Few states building steam on combined heat and power

Few states building steam on combined heat and power

There’s been a lot of coverage in GreenBiz lately about the challenges that businesses face bringing combined heat and power (CHP) facilities online.

A report released today from the American Council for an Energy-Efficient Economy (ACEEE) finds that, unfortunately, most states lack the policies and regulations necessary to help businesses move forward on CHP projects. If we are ever to meet President Obama’s goal of bringing 40 GW of new CHP online by 2020, states have a lot of work to do.

For those who are unfamiliar with how CHP works, think of it like a mini power plant (“mini” is a relative term, as these facilities can generate hundreds of MW of power) located onsite at industries and institutions that provide electricity and recapture waste heat from power production for use in a variety of ways – from fueling industrial processes to heating interior spaces or water used in buildings. Having onsite CHP greatly reduces the amount of electricity that businesses and institutions have to buy from utilities. Plus, companies that own and operate their own power supply are less likely to be exposed to power outages and volatility in energy markets.

This year’s State Energy Efficiency Scorecard -- ACEEE’s annual ranking of the states on their progress toward advancing energy efficiency -- found only four states that scored more than half of the points available from CHP policies and regulations.

Image of a business provided by Alexzel via Shutterstock

Massachusetts, Ohio, Connecticut and New Jersey are leading the charge on CHP. Most other states are lagging. In fact, a full 40 states and the District of Columbia scored than two points or less out of five available on CHP readiness this year.

Why should this concern the business community? Because it is these very policies, programs and incentives that help pave the way for businesses to take advantage of CHP and accelerate its market adoption. There are multiple ways in which states can actively encourage or discourage the deployment of CHP. Financial, technical, policy and regulatory factors all impact the extent to which CHP is deployed.

For this year’s State Energy Efficiency Scorecard report, we evaluated states’ progress on adopting the following policies, regulations and incentives that would help advance CHP:

  1. Interconnection standards that establish parameters and procedures for CHP projects big and small connect to the grid
  2. Allowing CHP projects to count toward a state’s Renewable Portfolio Standard or Energy Efficiency Resource Standard
  3. Financial incentives for CHP projects such as per-kW payments, project-based grants or tax incentives
  4. Net metering which allows small CHP project owners to get credit for the excess electricity that they produce on site
  5. Adopting output-based emissions regulations that acknowledge the “double bang for the buck” achieved with CHP systems that use a single source of fuel to produce both electricity and thermal energy, greatly reducing the amount of air pollution emitted
  6. Other financial assistance to help CHP projects move forward such as low-interest loans, loan guarantees and available bonding authorities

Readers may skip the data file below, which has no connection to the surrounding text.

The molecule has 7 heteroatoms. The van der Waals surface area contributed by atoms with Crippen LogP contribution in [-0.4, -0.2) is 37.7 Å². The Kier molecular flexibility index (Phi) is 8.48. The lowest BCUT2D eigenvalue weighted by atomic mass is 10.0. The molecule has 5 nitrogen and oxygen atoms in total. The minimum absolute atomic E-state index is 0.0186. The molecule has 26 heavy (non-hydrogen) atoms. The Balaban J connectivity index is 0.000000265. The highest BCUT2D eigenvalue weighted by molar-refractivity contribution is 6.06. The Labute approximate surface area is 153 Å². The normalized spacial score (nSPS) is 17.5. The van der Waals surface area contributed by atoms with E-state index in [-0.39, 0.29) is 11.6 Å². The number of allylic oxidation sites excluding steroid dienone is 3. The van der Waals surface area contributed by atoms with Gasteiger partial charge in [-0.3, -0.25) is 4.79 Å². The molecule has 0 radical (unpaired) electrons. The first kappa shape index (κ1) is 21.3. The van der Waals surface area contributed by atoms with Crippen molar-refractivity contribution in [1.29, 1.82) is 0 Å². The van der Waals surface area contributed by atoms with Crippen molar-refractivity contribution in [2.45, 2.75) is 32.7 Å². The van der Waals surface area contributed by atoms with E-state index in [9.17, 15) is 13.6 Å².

7. Additional CHP-friendly policies such as technical assistance and education campaigns

Texas provides a good example of how output-based emissions regulations can be developed to help remove barriers to CHP deployment. Texas’ new permitting process provides certain qualifying CHP systems a speedier approval process -- estimated at four to six weeks as opposed to the previous process that could take up to one year. This new process will hopefully help add more CHP capacity to the 61 MW already installed in the state in 2010-2011 by reducing the cost and time associated with acquiring appropriate permits.

Ohio is also helping businesses move forward on CHP by partnering with the U.S. Department of Energy to offer technical assistance to companies with older boilers that will be impacted by U.S. Environmental Protection Agency clean air regulations. The state is also hosting conversations with utilities about how to make supplemental and backup power rates fair for CHP installations connected to the grid. The state’s CHP-friendly stance has helped put more than 57 MW of CHP online in 2010-2011.

Not only can CHP be a more reliable power source for many businesses, it is also a much cleaner and more efficient way to generate power than traditional utility-scale power plants. Producing power onsite eliminates the energy loss associated with transmitting electrons from remote power plants to individual customers. CHP can generate power at combined electrical and thermal efficiencies of up to 85% while the average delivered efficiency of utility-scale electric power plants is about 33%. Most CHP facilities are powered using natural gas, a much cleaner burning fuel than coal, which makes up 54 percent of the total fuel supply used by utilities to generate electricity. In fact, utilities could help clean up their own acts with CHP. A recent ACEEE report found that a substantial portion of the electric generating capacity needed to make up for retiring old, dirty coal-fired power plants in 12 states could be met through CHP projects on customer sites.

CHP is an energy-efficient, clean and reliable ways to power many of our industries, commercial facilities and large institutions. We need more business leaders to urge state officials to pursue CHP-friendly policies and regulations to help this resource take off and meet the President’s goal.  

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